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In Europe, COVID-19 brings government renewable energy auctions into sharp focus


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In Europe, COVID-19 brings government renewable energy auctions into sharp focus

While there remains appetite from investors to build unsubsidized renewable energy projects in Europe, the current economic downturn and power price slump could drive more developers towards revenue stabilization mechanisms via government auction programs, industry participants said.

"In times of volatility anything that gives security of pricing will have added attractiveness," Peter Dickson, partner and technical director at fund manager Glennmont Partners, said in an email. At the same time, "There remains a large amount of capital already committed to funds for renewable energy investment that is seeking [investable] projects," he said.

To ensure that price security mechanisms remain accessible, EU member states should avoid cutting renewable energy auction volumes in light of the current economic downturn, according to the EU-backed Auctions for Renewable Energy Support II, or AURES II, research project.

"The COVID-19 pandemic, its consequential lock-down of economic activity, the increased risks for investors and fears about an economic recession, have had profound immediate effects on the energy sector," AURES II said in a May policy brief. "Industry associations worry that a reduced power demand and tighter budgets could reduce new auction volumes of [renewable energy] projects."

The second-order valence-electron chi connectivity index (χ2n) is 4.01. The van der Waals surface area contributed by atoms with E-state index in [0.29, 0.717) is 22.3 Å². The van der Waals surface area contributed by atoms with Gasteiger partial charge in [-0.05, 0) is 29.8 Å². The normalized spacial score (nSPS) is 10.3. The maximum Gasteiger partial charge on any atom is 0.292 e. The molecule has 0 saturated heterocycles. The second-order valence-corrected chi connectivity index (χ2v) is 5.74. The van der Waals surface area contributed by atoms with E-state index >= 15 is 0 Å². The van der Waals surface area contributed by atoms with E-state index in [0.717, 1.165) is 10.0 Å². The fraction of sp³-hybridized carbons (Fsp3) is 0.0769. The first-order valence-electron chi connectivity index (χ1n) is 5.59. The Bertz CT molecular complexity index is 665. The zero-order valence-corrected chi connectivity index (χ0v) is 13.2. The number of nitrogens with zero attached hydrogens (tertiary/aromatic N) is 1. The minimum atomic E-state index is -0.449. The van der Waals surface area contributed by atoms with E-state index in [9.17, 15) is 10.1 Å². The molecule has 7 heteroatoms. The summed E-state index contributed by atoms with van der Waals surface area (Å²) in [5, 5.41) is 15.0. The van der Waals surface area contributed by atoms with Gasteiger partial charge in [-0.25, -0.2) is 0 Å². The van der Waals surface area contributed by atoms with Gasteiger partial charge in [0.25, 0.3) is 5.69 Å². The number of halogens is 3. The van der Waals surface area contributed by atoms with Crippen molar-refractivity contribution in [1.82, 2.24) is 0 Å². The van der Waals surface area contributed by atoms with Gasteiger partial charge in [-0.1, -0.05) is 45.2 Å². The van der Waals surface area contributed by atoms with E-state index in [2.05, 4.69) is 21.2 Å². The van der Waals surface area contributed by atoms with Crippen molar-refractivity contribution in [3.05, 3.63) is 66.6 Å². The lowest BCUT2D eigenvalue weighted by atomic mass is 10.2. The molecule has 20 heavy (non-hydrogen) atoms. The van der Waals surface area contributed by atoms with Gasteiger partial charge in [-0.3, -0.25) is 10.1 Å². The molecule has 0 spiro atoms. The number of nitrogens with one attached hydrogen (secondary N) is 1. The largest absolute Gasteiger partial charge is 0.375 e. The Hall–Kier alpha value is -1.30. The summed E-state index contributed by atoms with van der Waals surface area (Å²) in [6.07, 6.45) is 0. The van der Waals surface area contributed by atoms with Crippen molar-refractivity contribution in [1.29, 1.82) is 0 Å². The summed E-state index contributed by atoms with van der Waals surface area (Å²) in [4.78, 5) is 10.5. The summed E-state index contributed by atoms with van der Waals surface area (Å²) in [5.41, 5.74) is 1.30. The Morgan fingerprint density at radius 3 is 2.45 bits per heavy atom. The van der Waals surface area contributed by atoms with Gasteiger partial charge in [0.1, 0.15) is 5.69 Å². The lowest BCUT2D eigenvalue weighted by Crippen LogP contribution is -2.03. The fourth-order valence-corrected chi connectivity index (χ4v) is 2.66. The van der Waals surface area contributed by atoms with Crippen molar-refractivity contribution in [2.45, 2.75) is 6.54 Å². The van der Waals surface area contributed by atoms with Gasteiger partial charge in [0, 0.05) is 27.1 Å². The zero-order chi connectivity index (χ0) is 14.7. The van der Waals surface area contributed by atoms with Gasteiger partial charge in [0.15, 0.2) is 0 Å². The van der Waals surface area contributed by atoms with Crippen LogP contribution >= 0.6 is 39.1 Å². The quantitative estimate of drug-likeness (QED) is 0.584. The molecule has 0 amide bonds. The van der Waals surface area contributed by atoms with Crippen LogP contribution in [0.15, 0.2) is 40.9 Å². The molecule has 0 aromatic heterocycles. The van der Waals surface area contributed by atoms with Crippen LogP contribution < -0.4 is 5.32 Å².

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Instead, authorities should consider extending deadlines, both for projects already successful in auctions and for those seeking to participate in upcoming rounds, at least for the duration of lockdowns in respective countries.

Several jurisdictions have already pushed back auctions in light of the current volatility. Portugal has delayed a 700-MW solar auction; France has moved back the tendering of two-thirds of the capacities for a wind and solar auction, scheduled for July to November; and Ireland postponed the application deadline for its renewable electricity support scheme in April.

Others have pressed ahead. The Netherlands, for instance, did not divert from the timetable of its most recent offshore wind auction, which closed April 30. Previous winner Vattenfall AB withdrew its entry, however, deterred by the volatility.

"The delay of any auctions will reduce the flow of assets in the short term which will make the market more hungry and hence competitive," said Dickson.

That said, delaying auctions can also be an effective short-term measure to avoid immediate adverse consequences for auction outcomes, AURES II said, adding that "Unnecessary delays and cancellation of auctions might however not only impact the reaching of [renewable energy] targets, but also cause interruptions in the supply and project development chains and adversely impact auction outcomes in the medium to long-term."

'Noticeable drop' of PPAs